• Closed circuit television (CCTV) systems are installed, and working properly, and allow staff members, managers, T&CSs, and families to monitor program activities.
  • There are no draperies or blinds that obstruct the view into areas in which children receive care or areas where someone might take a child.
  • Concave mirrors are installed where needed to improve visibility around corners or into difficult-to-see spaces.
  • Doors to outdoor storage areas are visible from the main building so they can be visually monitored by adults other than those on the playground.

The area additional design elements that help ensure school-age children are safe. According to Koralek’s guide to preventing child abuse and neglect in center settings (1993), these include:

  • The reception desk is located so that the entrance can be viewed by reception desk staff.
  • Centers have alarms on all exit doors, other than the main entrance and the kitchen exterior entrance, that do not open to a fenced area.
  • One central entrance area serves all wings or modules. This reduces the number of ways to enter or exit the building.
  • A system at the main entrance, such as a buzzer system, restricts entry to the building at night when only a few caregiving employees are on duty.

What Polices and Standard Operating Procedures Can Reduce the Potential for Child Abuse and Neglect?

With guidance from the Department of Defense, your Your center has established operational policies and procedures that can reduce the potential for child abuse and neglect. These policies and procedures address staff and supervision, supervision of children, access to the facility, and use of volunteers, interns, and students in training. Some examples of policies and procedures that may be similar to those at your program include the following:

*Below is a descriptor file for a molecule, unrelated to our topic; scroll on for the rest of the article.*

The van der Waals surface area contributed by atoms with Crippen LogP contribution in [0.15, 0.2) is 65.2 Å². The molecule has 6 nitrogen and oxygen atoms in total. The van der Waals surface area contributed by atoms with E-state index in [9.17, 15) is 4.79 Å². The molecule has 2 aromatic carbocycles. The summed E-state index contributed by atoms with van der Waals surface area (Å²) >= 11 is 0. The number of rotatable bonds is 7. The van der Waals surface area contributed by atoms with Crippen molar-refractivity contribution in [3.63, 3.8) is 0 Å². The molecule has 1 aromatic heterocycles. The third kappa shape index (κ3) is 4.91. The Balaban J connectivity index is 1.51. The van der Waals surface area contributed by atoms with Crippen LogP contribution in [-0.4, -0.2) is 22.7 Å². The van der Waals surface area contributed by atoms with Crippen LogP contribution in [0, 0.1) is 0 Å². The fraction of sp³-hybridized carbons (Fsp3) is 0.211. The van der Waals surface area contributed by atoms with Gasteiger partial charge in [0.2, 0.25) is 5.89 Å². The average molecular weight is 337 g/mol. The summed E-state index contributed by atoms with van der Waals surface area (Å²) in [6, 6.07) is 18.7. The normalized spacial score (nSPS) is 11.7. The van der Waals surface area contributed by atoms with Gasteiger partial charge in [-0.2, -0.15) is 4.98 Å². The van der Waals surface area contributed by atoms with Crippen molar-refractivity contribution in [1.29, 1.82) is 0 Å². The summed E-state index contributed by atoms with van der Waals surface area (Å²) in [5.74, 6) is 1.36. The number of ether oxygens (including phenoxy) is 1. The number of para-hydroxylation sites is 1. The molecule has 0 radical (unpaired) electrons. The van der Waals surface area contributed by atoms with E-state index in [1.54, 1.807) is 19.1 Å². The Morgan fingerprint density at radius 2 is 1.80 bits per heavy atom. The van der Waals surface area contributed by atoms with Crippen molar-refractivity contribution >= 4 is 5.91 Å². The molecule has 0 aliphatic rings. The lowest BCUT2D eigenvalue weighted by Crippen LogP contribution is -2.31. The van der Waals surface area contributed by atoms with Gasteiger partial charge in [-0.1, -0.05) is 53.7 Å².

Staff Conduct and Supervision

  • At least two adults must be present in the center at all times.
  • At least one staff member at a supervisory level must be present in the center at all times.
  • Staff must wear nametags or apparel that visually identify them to parents and visitors as employees who are responsible for the program and the children enrolled.
  • Use of corporal punishment or other discipline procedures in violation of center policies is grounds for immediate dismissal in accordance with service personnel policies.
  • Center staff may not take a child or children enrolled in the program to their home or in their own vehicle without permission of the child’s parent and the center director.

Supervision of Children

  • Children and youth must not be left unattended or under the sole supervision of teen volunteers.
  • Children may be released only to a parent or legal guardian or an adult authorized in writing by the parent or legal guardian. Follow your program’s policies regarding the age at which pre-teens can sign themselves out of programs or into the teen center.